More information a grasshopper control on pasture or rangeland is available at the following website:




    If you missed the short course "Managing Soybean Aphids in 2007: How Will Biological Control Contribute?" that was held on March 6, 2007, videos (audio recordings synchronized with PowerPoint presentations) are now accessible from the North Central IPM Center Web site:


    The following topics were discussed during the short course and are available as separate video:

  • History and biology of the soybean aphid - David Voegtlin, Illinois Natural History Survey, Champaign, Illinois
  • Review of the situation with soybean aphids in the Midwest - David Ragsdale, University of Minnesota, St. Paul
  • Biological control of soybean aphids: What is it, and what do we have to work with in the Midwest - Bob O'Neil, Purdue University, West Lafayette, Indiana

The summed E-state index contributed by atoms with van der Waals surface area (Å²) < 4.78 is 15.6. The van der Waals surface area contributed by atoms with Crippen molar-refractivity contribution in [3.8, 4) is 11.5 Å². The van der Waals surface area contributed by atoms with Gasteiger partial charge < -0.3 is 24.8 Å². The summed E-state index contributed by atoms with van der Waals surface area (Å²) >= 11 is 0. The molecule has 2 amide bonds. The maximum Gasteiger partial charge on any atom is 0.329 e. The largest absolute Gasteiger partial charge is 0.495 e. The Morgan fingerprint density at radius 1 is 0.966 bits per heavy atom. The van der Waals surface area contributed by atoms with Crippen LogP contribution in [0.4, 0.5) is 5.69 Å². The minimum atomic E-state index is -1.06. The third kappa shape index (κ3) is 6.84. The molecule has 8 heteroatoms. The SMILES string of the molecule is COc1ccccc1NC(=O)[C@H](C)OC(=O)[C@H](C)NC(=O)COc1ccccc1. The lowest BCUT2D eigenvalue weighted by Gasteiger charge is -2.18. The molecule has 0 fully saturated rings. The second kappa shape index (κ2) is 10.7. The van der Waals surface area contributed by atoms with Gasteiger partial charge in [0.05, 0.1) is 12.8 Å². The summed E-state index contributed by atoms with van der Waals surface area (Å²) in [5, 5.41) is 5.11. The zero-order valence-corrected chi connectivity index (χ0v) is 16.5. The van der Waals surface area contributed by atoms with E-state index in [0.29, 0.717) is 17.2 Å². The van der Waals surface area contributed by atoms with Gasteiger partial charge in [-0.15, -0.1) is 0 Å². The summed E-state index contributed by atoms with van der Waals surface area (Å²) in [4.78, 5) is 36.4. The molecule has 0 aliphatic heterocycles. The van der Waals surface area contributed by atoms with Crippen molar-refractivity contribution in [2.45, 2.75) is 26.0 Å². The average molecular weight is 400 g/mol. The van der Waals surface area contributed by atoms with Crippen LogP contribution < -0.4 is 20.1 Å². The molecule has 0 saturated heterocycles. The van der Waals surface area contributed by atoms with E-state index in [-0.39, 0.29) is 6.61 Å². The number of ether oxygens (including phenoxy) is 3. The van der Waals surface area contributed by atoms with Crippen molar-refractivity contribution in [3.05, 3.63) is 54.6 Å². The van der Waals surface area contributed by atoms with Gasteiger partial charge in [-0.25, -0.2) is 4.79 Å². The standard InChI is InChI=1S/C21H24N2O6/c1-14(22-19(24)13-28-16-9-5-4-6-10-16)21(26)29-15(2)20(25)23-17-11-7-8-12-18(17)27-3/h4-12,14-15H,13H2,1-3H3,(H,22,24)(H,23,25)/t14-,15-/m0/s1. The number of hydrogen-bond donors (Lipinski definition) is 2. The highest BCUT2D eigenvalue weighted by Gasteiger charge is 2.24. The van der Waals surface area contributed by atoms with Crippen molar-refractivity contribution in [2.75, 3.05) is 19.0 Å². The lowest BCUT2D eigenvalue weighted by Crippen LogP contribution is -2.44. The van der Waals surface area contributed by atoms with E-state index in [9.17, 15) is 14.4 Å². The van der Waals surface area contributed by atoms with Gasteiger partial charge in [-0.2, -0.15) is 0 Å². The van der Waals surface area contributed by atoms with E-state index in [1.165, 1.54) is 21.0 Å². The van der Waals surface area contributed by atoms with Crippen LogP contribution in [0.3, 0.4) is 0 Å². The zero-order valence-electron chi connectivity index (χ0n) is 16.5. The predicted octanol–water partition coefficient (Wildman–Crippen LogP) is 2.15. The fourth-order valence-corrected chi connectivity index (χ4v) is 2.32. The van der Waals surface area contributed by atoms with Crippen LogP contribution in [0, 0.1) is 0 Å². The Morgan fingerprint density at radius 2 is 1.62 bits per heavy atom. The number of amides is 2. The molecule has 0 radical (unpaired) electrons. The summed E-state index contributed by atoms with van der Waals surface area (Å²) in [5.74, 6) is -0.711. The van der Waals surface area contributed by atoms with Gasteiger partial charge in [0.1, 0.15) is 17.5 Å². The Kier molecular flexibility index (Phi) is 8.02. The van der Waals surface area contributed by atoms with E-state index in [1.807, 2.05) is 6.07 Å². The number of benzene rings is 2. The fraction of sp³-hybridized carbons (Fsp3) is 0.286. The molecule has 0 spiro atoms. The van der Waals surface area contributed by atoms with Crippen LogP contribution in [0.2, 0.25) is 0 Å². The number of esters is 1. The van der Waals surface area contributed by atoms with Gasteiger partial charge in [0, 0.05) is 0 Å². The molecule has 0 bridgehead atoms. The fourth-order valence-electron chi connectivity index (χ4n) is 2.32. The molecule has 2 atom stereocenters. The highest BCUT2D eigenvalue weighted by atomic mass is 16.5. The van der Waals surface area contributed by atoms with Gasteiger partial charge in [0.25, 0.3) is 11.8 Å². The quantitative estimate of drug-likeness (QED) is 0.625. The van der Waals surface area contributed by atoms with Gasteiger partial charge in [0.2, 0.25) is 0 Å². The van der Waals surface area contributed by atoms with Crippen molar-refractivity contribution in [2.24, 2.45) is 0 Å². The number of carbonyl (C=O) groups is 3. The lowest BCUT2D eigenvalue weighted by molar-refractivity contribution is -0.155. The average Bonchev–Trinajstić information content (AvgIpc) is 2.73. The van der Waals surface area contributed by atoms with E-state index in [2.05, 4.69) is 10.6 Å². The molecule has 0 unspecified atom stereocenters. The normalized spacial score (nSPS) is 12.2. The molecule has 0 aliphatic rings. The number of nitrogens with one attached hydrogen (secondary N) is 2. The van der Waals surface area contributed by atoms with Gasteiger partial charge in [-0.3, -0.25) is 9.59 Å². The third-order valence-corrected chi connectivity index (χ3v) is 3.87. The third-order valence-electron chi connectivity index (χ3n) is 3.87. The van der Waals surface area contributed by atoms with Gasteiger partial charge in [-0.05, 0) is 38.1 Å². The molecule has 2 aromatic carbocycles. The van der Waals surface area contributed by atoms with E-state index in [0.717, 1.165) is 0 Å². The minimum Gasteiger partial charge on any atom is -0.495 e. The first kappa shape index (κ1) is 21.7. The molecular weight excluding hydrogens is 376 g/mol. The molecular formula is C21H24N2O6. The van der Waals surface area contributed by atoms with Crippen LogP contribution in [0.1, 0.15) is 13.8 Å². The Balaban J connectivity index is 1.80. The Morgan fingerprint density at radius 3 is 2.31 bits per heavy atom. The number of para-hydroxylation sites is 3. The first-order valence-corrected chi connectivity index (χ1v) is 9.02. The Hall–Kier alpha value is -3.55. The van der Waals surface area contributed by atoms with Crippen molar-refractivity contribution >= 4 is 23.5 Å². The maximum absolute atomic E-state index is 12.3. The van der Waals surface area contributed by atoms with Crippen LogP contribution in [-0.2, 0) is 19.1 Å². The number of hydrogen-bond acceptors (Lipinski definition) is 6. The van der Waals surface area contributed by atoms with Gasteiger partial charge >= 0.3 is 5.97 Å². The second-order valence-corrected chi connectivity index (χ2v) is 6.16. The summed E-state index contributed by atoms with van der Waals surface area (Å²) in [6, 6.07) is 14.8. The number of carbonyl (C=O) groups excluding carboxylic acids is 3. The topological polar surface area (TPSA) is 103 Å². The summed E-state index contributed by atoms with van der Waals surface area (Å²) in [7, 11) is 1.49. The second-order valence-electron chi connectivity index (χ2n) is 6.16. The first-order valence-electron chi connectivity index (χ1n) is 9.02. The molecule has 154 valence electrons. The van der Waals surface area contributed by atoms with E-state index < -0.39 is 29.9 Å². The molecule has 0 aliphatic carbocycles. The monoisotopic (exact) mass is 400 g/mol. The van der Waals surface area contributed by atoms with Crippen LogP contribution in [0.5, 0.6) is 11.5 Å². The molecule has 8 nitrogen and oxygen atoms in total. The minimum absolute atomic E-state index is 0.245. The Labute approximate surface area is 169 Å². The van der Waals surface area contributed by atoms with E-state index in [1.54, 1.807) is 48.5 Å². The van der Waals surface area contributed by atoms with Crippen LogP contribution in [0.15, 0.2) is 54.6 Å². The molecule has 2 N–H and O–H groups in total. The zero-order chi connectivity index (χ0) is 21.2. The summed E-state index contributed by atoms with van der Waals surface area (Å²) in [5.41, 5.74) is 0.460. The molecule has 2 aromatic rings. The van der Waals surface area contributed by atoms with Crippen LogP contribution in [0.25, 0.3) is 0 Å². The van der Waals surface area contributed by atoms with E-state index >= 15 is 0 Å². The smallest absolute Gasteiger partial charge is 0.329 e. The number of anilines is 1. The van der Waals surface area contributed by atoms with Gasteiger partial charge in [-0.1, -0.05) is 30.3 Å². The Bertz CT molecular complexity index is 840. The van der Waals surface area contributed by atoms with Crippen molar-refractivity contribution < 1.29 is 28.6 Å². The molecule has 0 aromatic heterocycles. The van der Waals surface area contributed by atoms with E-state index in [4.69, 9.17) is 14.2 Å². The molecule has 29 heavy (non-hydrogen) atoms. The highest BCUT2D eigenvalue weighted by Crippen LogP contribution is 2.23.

• The players: Predators, parasitoids, and pathogens--Dan Mahr, University of Wisconsin, Madison; Kelley Tilmon, South Dakota State University, Brookings
  • Practices to conserve and use natural enemies in soybean aphid IPM - Matt O'Neal, Iowa State University, Ames
  • Introducing new natural enemies into the U.S. - Bob O'Neil
  • Foreign exploration - Kim Hoelmer, USDA-ARS, Newark, Delaware
  • Host specificity testing - George Heimpel, University of Minnesota, St. Paul
  • Studies with non-target aphids - Cory Straub and Claudio Gratton, University of Wisconsin, Madison
  • Preparing for soybean aphids in 2007: Management guidelines, and the potential for biological control -
  • Chris DiFonzo, Michigan State University, East Lansing; Marlin Rice, Iowa State University, Ames
  • The short course was sponsored by the North Central Soybean Research Program.

    Janet Knodel
    Extension Entomologist